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China Announces Retaliation Over Signing of Hong Kong Legislation

China announced Monday it would not allow the U.S. military access to Hong Kong in response to legislation signed in support of the pro-democracy movement.

China announces retaliation over a new bipartisan law supporting the pro-democracy movement in Hong Kong, saying it will no longer allow U.S. military ships and aircraft to visit the area.

A Chinese foreign ministry spokesperson weighed in on the move Monday saying, “We urge the U.S. to correct the mistakes and stop interfering in our internal affairs. China will take further steps if necessary to uphold Hong Kong’s stability and prosperity and China’s sovereignty.”

The official reportedly continued by saying it would sanction various American-based NGO’s while suggesting the United States has “some [degree of] responsibility for the chaos in Hong Kong.”

Some of those organizations include Human Rights Watch, the National Endowment for Democracy, and the National Democratic Institute for International Affairs.

President Trump signed the Human Rights and Democracy Act into law last week, mandating a special review annually to evaluate the special trading status Hong Kong currently has under American law.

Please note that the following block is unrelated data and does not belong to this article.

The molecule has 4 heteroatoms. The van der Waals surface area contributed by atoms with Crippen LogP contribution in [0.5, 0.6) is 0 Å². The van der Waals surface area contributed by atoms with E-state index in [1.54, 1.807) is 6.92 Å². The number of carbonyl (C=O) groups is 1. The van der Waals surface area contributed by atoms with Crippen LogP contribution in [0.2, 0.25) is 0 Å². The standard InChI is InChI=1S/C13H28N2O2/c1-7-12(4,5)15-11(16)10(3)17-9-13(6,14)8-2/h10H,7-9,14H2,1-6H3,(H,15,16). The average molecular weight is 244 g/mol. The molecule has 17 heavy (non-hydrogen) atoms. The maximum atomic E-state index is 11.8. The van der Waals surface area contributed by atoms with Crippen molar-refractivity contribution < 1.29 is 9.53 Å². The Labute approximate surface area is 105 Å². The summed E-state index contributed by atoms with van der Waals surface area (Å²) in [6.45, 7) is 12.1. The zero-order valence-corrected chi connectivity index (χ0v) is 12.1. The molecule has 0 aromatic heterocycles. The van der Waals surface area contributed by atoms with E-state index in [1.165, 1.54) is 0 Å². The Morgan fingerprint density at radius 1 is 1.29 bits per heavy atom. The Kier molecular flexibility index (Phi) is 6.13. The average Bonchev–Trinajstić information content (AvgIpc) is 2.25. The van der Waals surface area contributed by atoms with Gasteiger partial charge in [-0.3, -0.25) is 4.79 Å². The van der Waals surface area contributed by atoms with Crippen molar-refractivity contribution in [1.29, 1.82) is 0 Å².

The president weighed in on his decision to sign the legislation saying, “I signed these bills out of respect for President Xi, China, and the people of Hong Kong. They are being enacted in the hope that Leaders and Representatives of China and Hong Kong will be able to amicably settle their differences leading to long term peace and prosperity for all.”

The law also provides justification for sanctions targeting anyone who seeks to undermine the widespread pro-democracy demonstrations.

The legislation also prohibits the United States from exporting tear gas, pepper spray, water cannons, and other materials to Hong Kong.

Protests first erupted months ago in Hong Kong over an extradition bill, which has since been taken off the table but spurred widespread calls for democratic reform.

The bill worried protestors those subject to extradition would face unfair trials and even torture in China if it passed.

Since then, demonstrators have called for probes into alleged police brutality and have even called for their leader Carrie Lam to resign.

Despite the extradition bill being withdrawn, violent clashes between protestors and police forces continue.

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